As you would expect from a hungry market, terms are broad, and coverage is generous. So-called “deemed deleted/altered language” appears in NBILs, allowing the underwriter to cut certain phrases or words in individual SPAs from the RWI coverage. We see fewer “deemed deleted/altered” language in quotes and fewer industry-specific exclusions at the quote stage as underwriters try to remain competitive. We are additionally seeing a greater willingness to tighten and negotiate on post-diligence exclusions.
In addition, there has been a push by some markets for the severability of fraud in the subrogation provision. These pushes are made by the seller’s lawyers and are handled on a case-by-case basis by underwriters.
Finally, the subject of prosecution costs is up for negotiation once again. Since loss is usually defined in terms of defending against claims, adding prosecution costs gives the insured the ability to sue a third party. An example would be if a third party were using the target’s IP illegally, causing a loss.
We are talking in broad brushstrokes here about a highly nuanced point, but it is one we thought was firmly settled and is now open for discussion again on individual risks.
Getting coverage for smaller deals/limits has been possible for a long time. However, we are now seeing specific products geared to this type of risk. For example, one carrier, Fusion, has a product that does not require diligence calls or audited financials and can provide exceedingly small limits. However, this product has non-negotiable wording and only provides coverage for a certain subset of warranties, making it a great choice for very specific circumstances.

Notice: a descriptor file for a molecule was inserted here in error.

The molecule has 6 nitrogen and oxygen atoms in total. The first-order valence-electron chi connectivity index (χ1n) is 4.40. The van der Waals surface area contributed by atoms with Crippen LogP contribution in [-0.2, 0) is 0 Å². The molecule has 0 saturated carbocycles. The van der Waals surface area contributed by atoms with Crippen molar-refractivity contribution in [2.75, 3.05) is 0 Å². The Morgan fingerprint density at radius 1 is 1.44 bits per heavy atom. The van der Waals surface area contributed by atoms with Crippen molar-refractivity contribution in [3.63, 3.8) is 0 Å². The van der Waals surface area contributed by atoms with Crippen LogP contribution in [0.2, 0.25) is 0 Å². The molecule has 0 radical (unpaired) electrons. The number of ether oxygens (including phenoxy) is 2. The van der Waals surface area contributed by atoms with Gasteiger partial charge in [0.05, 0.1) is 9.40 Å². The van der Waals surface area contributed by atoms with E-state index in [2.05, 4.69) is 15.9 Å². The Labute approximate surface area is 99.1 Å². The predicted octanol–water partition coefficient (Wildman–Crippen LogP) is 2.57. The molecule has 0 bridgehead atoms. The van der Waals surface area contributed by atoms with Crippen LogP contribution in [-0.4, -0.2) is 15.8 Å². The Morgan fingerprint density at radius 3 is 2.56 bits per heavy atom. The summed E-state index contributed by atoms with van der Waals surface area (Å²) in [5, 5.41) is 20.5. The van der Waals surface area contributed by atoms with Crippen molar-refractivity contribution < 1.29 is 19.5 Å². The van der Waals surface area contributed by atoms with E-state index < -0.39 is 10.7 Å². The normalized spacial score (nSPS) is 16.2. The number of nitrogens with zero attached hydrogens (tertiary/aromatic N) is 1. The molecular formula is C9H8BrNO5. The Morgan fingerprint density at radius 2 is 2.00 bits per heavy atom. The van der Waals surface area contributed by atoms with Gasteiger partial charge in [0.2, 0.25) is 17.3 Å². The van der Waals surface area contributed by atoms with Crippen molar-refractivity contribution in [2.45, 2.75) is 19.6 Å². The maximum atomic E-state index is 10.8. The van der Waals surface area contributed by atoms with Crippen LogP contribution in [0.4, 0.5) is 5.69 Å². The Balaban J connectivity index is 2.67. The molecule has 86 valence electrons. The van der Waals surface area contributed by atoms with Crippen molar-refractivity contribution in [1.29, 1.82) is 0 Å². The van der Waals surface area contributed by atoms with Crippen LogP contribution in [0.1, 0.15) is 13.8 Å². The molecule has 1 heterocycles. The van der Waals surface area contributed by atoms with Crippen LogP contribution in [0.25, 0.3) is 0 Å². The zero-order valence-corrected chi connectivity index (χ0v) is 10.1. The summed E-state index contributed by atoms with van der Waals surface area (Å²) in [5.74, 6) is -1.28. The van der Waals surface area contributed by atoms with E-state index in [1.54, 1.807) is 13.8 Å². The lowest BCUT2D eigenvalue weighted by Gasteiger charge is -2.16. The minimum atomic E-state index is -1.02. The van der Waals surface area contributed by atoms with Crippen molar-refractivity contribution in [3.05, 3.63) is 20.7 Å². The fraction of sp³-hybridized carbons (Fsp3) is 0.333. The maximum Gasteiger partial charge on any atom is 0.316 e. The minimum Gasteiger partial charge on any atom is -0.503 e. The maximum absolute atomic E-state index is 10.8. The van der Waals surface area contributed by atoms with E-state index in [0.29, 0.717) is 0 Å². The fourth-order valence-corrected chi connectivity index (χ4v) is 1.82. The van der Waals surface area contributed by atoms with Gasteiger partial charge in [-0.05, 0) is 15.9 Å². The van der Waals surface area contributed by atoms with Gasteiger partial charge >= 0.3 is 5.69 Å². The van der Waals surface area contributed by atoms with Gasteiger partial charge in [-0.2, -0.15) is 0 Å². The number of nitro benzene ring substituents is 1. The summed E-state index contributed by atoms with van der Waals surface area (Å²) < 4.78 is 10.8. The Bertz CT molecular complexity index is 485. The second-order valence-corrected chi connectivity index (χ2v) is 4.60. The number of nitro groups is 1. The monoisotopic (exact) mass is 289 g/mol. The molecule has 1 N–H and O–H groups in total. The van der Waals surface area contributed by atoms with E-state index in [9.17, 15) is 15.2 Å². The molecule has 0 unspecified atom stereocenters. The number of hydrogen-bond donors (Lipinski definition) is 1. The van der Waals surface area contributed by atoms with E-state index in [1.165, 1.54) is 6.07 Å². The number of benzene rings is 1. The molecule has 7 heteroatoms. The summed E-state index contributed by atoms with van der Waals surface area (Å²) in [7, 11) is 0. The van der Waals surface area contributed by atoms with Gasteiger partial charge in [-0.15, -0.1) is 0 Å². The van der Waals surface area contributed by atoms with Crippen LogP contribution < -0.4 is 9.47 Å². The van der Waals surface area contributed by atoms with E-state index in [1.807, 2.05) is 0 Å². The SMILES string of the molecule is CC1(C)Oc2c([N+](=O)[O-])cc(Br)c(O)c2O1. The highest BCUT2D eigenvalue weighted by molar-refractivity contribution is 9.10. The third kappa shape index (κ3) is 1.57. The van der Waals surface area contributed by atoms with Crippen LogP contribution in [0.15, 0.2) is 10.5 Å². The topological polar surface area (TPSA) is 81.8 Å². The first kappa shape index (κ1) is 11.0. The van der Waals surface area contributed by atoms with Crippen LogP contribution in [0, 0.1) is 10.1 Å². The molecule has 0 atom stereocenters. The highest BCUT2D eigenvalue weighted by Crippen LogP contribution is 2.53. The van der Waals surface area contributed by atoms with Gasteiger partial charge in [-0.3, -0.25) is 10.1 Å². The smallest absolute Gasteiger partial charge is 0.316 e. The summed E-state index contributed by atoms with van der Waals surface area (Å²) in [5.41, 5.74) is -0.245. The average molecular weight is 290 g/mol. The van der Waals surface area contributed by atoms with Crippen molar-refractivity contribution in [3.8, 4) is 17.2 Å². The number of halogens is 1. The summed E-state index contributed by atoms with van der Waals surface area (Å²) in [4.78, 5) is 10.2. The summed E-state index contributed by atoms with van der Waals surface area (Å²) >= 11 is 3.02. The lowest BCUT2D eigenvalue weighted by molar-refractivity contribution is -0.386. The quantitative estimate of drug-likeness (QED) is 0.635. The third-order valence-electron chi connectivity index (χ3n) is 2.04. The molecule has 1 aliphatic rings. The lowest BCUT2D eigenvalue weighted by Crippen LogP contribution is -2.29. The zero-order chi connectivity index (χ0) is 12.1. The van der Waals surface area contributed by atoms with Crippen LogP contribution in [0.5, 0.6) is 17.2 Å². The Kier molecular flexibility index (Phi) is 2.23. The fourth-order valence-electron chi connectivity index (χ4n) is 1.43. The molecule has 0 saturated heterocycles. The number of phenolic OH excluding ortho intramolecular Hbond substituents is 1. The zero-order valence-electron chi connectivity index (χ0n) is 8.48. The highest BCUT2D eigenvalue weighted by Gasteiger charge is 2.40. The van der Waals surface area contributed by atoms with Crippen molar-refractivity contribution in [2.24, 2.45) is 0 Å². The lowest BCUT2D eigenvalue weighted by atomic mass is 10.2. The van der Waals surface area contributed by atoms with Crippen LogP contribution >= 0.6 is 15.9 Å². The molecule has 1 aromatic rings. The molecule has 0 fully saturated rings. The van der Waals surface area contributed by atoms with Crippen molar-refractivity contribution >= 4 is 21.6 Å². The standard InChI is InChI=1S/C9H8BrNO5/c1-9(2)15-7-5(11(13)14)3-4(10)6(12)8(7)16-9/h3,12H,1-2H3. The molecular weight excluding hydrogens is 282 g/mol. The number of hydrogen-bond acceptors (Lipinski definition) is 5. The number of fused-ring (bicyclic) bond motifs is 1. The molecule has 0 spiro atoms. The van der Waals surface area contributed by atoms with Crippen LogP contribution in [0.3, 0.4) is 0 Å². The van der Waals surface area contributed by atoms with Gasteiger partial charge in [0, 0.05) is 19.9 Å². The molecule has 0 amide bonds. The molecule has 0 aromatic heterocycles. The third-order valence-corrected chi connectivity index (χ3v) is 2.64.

Interim Breach Coverage
As expected, the availability of “full interim breach” coverage has not proven appealing to clients. That coverage already existed for breaches that happened before signing but was discovered between sign and close and cover for breaches that happened between sign and close but were discovered post-close.
The gap in coverage is for breaches that occurred and were discovered between sign and close. This is the gap that can now potentially be filled with extra coverage. We have not found this extra coverage to be of game-changing interest to our clients.
The RWI Market Remains in Transition
We are experiencing a soft market in RWI, just a year or so from its very first hard market. However, the market is still very much in transition. A soft market allows us opportunities to get broader coverage at more favorable terms. It’s also a time to push old points previously lost in the hard market.
At Woodruff Sawyer, we anticipate the soft market will persist into the coming quarter and look forward to working with our clients to achieve superlative results. However, this market remains volatile and one of its greatest strengths is its ability to pivot in changing circumstances.